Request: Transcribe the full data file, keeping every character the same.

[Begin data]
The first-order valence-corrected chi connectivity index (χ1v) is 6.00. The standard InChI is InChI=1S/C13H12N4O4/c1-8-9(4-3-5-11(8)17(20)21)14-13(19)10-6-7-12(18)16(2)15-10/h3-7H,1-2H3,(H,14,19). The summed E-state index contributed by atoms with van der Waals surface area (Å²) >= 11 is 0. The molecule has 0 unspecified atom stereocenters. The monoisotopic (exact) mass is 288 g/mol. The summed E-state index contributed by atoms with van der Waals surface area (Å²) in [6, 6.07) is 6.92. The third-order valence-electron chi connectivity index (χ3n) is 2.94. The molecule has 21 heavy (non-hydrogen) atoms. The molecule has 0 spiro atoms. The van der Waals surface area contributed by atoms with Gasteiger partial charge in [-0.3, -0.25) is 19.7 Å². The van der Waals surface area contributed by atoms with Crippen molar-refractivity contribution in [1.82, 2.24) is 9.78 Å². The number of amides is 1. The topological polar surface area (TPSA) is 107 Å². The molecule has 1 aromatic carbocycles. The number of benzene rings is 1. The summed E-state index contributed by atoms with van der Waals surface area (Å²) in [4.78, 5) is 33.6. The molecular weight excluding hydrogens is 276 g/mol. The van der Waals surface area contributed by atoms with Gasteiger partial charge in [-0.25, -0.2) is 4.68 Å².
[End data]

The first-order valence-corrected chi connectivity index (χ1v) is 6.00. The standard InChI is InChI=1S/C13H12N4O4/c1-8-9(4-3-5-11(8)17(20)21)14-13(19)10-6-7-12(18)16(2)15-10/h3-7H,1-2H3,(H,14,19). The summed E-state index contributed by atoms with van der Waals surface area (Å²) >= 11 is 0. The molecule has 0 unspecified atom stereocenters. The monoisotopic (exact) mass is 288 g/mol. The summed E-state index contributed by atoms with van der Waals surface area (Å²) in [6, 6.07) is 6.92. The third-order valence-electron chi connectivity index (χ3n) is 2.94. The molecule has 21 heavy (non-hydrogen) atoms. The molecule has 0 spiro atoms. The van der Waals surface area contributed by atoms with Gasteiger partial charge in [-0.3, -0.25) is 19.7 Å². The van der Waals surface area contributed by atoms with Crippen molar-refractivity contribution in [1.82, 2.24) is 9.78 Å². The number of amides is 1. The topological polar surface area (TPSA) is 107 Å². The molecule has 1 aromatic carbocycles. The number of benzene rings is 1. The summed E-state index contributed by atoms with van der Waals surface area (Å²) in [4.78, 5) is 33.6. The molecular weight excluding hydrogens is 276 g/mol. The van der Waals surface area contributed by atoms with Gasteiger partial charge in [-0.25, -0.2) is 4.68 Å².